Connecticut’s Congressman Jim Himes (CT-04) and Senators Chris Murphy and Richard Blumenthal introduced a bicameral resolution to redesignate Wilton’s Weir Farm National Historical Site as a National Historical Park.
According to the legislators, the proposed change will better represent Weir’s complex cultural, natural and recreational resources to the public. This redesignation would also reflect the increased visitation, collaboration with partners, and public programming since the park was restored and reopened in 2014.
“Weir Farm is a beautiful and informative place to visit that captures the rich cultural and artistic heritage of our region,” said Himes. “Aspiring artists, nature lovers, and adventuring families can enjoy touring the farmhouse and extensive grounds, taking a class, or learning about local Connecticut history.”
“Weir Farm is a place where people can learn about artist J. Alden Weir’s work in the impressionist movement and is home to 75 acres used by landscape artists today. Weir Farms is a historic gem, and designating it as a National Historical Park will help ensure that future generations can enjoy what it has to offer for years to come,” said Murphy.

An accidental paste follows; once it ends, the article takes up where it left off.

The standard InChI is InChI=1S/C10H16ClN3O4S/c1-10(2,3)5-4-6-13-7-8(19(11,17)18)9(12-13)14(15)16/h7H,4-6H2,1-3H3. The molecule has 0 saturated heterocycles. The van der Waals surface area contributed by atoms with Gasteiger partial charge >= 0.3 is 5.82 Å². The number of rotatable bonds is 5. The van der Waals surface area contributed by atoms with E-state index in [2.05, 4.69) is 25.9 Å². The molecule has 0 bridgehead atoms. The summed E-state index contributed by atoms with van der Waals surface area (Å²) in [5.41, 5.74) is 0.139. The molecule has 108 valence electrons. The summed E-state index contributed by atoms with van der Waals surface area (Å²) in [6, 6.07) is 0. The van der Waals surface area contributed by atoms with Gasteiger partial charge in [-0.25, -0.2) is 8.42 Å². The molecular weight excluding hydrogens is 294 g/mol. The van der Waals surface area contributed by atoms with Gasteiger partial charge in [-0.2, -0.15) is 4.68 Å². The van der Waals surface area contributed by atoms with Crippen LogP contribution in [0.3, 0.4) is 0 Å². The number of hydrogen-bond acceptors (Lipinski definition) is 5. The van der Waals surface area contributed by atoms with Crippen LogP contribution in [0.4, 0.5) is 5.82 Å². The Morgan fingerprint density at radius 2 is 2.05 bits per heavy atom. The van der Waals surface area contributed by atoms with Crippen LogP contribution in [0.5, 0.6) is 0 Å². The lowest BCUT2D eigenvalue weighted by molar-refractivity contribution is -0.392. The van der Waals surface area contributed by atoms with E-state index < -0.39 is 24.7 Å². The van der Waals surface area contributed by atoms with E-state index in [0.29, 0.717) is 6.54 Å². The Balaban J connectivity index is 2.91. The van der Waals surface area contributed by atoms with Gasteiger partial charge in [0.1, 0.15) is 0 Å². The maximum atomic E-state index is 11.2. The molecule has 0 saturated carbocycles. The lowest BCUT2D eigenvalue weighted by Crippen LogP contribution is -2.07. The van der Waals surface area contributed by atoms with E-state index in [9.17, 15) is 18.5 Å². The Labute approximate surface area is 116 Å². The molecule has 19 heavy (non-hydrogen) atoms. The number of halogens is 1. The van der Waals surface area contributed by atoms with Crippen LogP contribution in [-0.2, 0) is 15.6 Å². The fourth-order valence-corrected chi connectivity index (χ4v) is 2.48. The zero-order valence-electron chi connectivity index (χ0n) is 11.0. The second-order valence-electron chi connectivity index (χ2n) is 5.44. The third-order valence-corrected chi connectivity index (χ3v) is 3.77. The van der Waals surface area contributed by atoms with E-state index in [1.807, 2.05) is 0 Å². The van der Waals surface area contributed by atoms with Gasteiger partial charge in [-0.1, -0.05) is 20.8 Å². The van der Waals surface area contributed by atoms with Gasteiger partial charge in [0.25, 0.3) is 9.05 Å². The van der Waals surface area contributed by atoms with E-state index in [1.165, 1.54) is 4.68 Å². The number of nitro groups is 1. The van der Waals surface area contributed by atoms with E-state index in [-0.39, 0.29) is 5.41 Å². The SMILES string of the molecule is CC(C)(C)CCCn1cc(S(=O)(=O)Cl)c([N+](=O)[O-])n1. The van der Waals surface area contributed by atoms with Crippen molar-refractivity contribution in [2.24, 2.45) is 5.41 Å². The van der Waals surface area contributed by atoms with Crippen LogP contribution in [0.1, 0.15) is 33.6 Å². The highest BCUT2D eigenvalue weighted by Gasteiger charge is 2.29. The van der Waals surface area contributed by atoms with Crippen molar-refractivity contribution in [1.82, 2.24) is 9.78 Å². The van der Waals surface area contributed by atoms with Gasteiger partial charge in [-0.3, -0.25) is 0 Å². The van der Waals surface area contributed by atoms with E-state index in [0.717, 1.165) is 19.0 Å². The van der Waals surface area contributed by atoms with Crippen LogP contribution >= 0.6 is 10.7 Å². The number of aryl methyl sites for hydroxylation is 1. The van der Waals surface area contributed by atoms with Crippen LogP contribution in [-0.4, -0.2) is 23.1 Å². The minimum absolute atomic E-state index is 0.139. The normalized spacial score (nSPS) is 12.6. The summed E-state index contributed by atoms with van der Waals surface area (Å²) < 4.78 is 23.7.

“Weir Farm is a beloved destination for art enthusiasts throughout the world, inspiring generations of artists to share their vision of the world. The site is more than just home of J. Alden Weir, it incorporates multiple historical homes, art studios, and farm buildings and is thus worthy of the designation National Historical Park. I am proud to support this legislation that will bring greater visibility to this national treasure,” said Blumenthal.
The Weir Farm National Historical Site Establishment Act of 1990 focused on preserving a limited part of the Weir property. Now, the vast holdings include more than 16 historical buildings spread out over 75 acres including a vast collection of American art, orchards and landscapes, trails, gardens, miles of stone walls, and Weir’s Pond. In addition, Julian Alden Weir is no longer the only painter celebrated at the site; it now features the lives and works of five more notable American artists.
Redesignation now is especially appropriate, not just because of the extensive renovations the site has undergone in the past 15 years, but also because, in 2020, the site will represent Connecticut on the U.S. Mint’s America the Beautiful Quarter, which will bring additional public attention to Weir Farm.
“Changing this designation is the right thing to do and it’s the right time to do it,” continued Himes. “Walking through Weir Farm in any season is a quintessentially Connecticut experience and now, with its extensive grounds and programmatic offerings, it deserves recognition as a full National Park.”